SodaStream’s experience gets to the heart of the matter here. While BDS’s actual financial impact on foreign and Israeli businesses in Israel so far is extremely small, its campaigns can deal a significant blow to a brand’s reputation over time. And that’s enough to change the behavior of institutions that want to maximize their bottom line.
So while BDS campaigns aren’t yet close to capable of bringing Israeli businesses to their knees, in the aggregate, they could easily become a substantial factor in the calculations that investors worldwide make about Israel’s business climate.
Many Jews see BDS as anti-Semitic
Steven M. Cohen, a research professor at Hebrew Union College Jewish Institute of Religion, told me that to the average Jew, BDS is threatening because it comes across as “anti-Israel.”
Although BDS has a formal mission statement, in reality, it serves as a banner for a number of groups and individuals with a wide variety of views and motives. And the movement has attracted members who push for goals that go further than getting Israel to comply with international law.
As Vox’s Zack Beauchamp has written, “While the movement takes no official position on how to end the Israel-Palestine conflict, one of its co-founders, Omar Barghouti, has called for unifying them into a single state, which would mean dissolving Israel as a Jewish state.”
That’s fed concerns among some Israeli observers that the thrust of BDS is ultimately at odds with a two-state solution. “Chief spokespeople for the state of Israel argue that the Palestinians and their supporters are not looking for freedom and to live peaceably within Israel, but that they’re trying to take over all of Israel or wipe out the Jewish state,” Cohen says.
BDS advocates argue that the movement doesn’t stand by any specific political future, and instead focuses on compliance with international law.
Many supporters of Israel have also been dismayed by the BDS movement’s successes in, for instance, getting Lorde to cancel her planned concert in Tel Aviv amid public pressure from BDS activists and fans.
“I’ve received an overwhelming number of messages and letters and have had a lot of discussions with people holding many views, and I think the right decision at this time is to cancel the show,” Lorde said in a statement. “I’m not too proud to admit I didn’t make the right call on this one. I’m truly sorry to reverse my commitment to come play for you.”
After she pulled out of the concert, a prominent American rabbi, Shmuley Boteach, ran a full-page ad in the Washington Post calling her a “bigot,” while a group of more than 100 musicians, actors, and directors signed a public letter supporting her.
Israel’s recent victory in the Eurovision Song Contest — its first since 1998 — caused dismay among BDS advocates, some of whom basically hoped that Israel would be barred from participating.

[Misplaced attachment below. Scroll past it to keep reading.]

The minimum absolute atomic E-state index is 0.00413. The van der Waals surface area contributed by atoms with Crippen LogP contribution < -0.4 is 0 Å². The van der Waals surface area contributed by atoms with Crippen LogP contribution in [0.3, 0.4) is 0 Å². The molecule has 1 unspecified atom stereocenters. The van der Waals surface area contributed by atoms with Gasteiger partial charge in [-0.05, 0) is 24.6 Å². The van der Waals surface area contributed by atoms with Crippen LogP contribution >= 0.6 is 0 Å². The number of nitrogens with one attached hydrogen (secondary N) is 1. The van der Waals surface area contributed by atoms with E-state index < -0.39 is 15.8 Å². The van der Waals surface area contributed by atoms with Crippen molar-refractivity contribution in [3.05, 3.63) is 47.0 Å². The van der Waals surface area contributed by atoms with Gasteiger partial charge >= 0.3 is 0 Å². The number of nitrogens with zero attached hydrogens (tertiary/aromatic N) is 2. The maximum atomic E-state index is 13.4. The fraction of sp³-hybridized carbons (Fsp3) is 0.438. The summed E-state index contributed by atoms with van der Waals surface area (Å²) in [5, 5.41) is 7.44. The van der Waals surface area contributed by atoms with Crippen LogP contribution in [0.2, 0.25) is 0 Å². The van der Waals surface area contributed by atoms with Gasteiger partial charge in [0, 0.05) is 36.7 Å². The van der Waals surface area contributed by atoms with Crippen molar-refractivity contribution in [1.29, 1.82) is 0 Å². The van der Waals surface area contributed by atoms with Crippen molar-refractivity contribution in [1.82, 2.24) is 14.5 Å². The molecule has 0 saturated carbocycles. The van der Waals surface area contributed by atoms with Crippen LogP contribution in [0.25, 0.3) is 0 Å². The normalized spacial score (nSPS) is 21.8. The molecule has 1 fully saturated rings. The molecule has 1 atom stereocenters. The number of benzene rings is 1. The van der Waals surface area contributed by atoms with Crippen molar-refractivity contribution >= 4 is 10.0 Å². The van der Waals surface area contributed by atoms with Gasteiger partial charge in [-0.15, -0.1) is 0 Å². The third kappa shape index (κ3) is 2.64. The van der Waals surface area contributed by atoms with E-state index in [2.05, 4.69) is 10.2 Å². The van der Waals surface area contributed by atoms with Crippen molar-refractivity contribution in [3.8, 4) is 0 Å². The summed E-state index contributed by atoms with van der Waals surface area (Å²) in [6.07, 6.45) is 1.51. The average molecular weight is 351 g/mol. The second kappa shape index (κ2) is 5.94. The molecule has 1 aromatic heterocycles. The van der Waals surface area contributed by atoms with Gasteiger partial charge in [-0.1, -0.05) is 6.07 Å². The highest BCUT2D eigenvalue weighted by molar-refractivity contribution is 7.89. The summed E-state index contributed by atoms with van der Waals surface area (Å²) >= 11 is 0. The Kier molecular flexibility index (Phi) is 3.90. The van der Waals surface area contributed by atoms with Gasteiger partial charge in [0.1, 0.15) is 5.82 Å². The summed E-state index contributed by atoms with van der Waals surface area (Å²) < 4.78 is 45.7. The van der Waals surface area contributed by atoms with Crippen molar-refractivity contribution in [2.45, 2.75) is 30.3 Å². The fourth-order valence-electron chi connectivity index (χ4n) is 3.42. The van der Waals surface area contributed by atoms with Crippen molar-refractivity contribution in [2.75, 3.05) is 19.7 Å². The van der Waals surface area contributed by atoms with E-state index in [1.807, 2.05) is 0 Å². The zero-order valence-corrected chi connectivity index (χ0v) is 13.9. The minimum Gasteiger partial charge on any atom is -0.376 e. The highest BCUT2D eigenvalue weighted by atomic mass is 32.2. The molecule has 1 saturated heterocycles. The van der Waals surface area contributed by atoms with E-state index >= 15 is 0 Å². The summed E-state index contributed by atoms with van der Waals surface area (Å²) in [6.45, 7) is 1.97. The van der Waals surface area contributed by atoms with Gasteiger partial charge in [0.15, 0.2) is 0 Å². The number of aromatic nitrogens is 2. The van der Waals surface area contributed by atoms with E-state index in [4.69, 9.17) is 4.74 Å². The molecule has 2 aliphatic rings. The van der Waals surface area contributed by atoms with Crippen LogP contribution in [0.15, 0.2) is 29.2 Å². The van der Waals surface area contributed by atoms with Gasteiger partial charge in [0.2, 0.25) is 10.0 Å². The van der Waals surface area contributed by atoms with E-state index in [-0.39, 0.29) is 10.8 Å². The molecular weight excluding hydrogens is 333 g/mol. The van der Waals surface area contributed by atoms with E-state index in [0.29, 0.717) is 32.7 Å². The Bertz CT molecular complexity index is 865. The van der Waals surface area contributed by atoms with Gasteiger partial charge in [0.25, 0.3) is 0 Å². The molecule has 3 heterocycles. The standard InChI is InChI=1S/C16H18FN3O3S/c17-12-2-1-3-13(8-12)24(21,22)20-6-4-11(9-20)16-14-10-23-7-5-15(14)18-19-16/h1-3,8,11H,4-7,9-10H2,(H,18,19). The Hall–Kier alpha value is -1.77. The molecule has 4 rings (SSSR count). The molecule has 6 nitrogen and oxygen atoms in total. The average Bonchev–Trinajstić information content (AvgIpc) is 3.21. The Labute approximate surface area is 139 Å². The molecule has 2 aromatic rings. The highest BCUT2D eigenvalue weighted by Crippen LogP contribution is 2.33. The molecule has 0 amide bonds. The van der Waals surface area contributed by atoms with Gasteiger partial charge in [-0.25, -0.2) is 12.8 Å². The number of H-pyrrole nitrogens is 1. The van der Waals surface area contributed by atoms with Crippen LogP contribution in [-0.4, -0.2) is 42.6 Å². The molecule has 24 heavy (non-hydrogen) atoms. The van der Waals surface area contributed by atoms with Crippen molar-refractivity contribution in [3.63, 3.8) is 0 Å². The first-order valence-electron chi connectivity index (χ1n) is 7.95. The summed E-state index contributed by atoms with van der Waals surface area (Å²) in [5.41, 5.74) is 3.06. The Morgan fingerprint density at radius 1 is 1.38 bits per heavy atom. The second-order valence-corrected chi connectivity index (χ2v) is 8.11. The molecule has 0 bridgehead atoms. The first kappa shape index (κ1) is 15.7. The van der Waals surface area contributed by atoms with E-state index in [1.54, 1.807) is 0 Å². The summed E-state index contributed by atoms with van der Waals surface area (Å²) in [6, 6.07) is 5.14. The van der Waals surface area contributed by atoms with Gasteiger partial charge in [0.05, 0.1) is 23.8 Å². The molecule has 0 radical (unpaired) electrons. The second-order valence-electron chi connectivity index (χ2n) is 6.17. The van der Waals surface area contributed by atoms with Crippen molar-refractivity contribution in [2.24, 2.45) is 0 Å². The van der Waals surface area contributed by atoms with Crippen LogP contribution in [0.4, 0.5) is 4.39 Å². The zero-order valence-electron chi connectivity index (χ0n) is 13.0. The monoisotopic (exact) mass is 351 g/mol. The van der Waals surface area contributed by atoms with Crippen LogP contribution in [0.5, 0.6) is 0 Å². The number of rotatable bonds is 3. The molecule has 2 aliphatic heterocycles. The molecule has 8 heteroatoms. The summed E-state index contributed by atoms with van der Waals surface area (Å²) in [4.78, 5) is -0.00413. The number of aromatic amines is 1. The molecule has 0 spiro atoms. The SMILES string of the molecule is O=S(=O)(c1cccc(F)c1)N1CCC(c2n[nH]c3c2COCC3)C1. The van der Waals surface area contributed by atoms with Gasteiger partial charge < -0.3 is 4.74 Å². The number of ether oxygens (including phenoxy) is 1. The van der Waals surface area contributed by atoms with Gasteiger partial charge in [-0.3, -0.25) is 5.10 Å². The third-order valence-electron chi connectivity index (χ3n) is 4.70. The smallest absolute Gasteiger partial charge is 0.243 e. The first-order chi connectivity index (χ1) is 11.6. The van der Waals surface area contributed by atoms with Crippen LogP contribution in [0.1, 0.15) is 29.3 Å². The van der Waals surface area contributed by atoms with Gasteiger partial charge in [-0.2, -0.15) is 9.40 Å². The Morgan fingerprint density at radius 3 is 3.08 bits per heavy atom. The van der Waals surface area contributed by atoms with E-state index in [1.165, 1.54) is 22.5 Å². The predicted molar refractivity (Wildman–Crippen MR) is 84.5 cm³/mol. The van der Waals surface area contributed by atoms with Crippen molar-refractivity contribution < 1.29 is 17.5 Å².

The fact that Israel, as the defending champion, will host next year’s competition is angering them further.
“Israel will use next year’s Eurovision to try to legitimize its occupation, ethnic cleansing and illegal annexation,” Ali Abunimah, founder of the website Electronic Intifada, tweeted on Sunday. Europe, he writes, is “giving this propaganda its full Trump-like support.”
Sometimes specific one-off boycotts by artists have been confused with support for BDS, — like when Israeli-American actress Natalie Portman canceled her visit to Israel to receive the Genesis Prize, a prestigious award sometimes referred to as the “Jewish Nobel,” in April.
The Genesis Prize, in a statement, said that “recent events in Israel have been extremely distressing to her,” adding that “she does not feel comfortable participating in any public events in Israel.” This was widely interpreted as a reference to the crisis on the boundary between Israel and the Palestinian-populated Gaza Strip, in which Israeli troops have shot a number of Palestinians during occasionally violent demonstrations near a border fence.
Israeli Culture Minister Miri Regev blasted the decision, saying Portman had “fallen into the hands” of the BDS movement; Oren Hazan, a member of Israel’s parliament from the Likud Party, called for Portman’s Israeli citizenship to be stripped.
But Portman soon clarified that her action was targeted at Israeli leadership, not the state of Israel as a whole.
“I chose not to attend because I did not want to appear as endorsing Benjamin Netanyahu, who was to be giving a speech at the ceremony. By the same token, I am not part of the BDS movement and do not endorse it,” Portman wrote in a statement on Instagram. “Like many Israelis and Jews around the world, I can be critical of the leadership in Israel without wanting to boycott the entire nation.”
BDS supporters hope hurting Israel’s economy will change Israeli policy
Israel has a strong economy, a large part of which is driven by a booming tech sector that houses a number of premier Western tech firms. It’s difficult to see how even a massive surge in BDS campaigns could destroy that reality. And so far, BDS’s successes haven’t prevented Israel from seeing a steep increase in foreign investment in recent years.
But the country’s biggest concern is similar to that of Israeli businesses being targeted by BDS — the cost to its reputation.
“It’s not just an impact of dollars and cents, but it’s an impact that is psychological as well,” Yousef Munayyer, executive director of the US Campaign for Palestinian Rights, told me in an interview in 2016. “It’s about the effect of knowing that there are costs in the form of international isolation to continuing down the road Israel is on.”
Israeli leaders are deeply concerned that an uptick in successful BDS campaigns and increased enforcement of EU guidelines would isolate it in the global arena. That’s why politicians from across the political spectrum in Israel have begun to describe BDS as an existential threat in recent years, and argue that its chief goal is “delegitimization.”
For both critics and supporters of the BDS movement, that level of Israeli concern may be the clearest evidence that the campaign is picking up momentum. Whether it will be able to change Israeli policy is a different question entirely.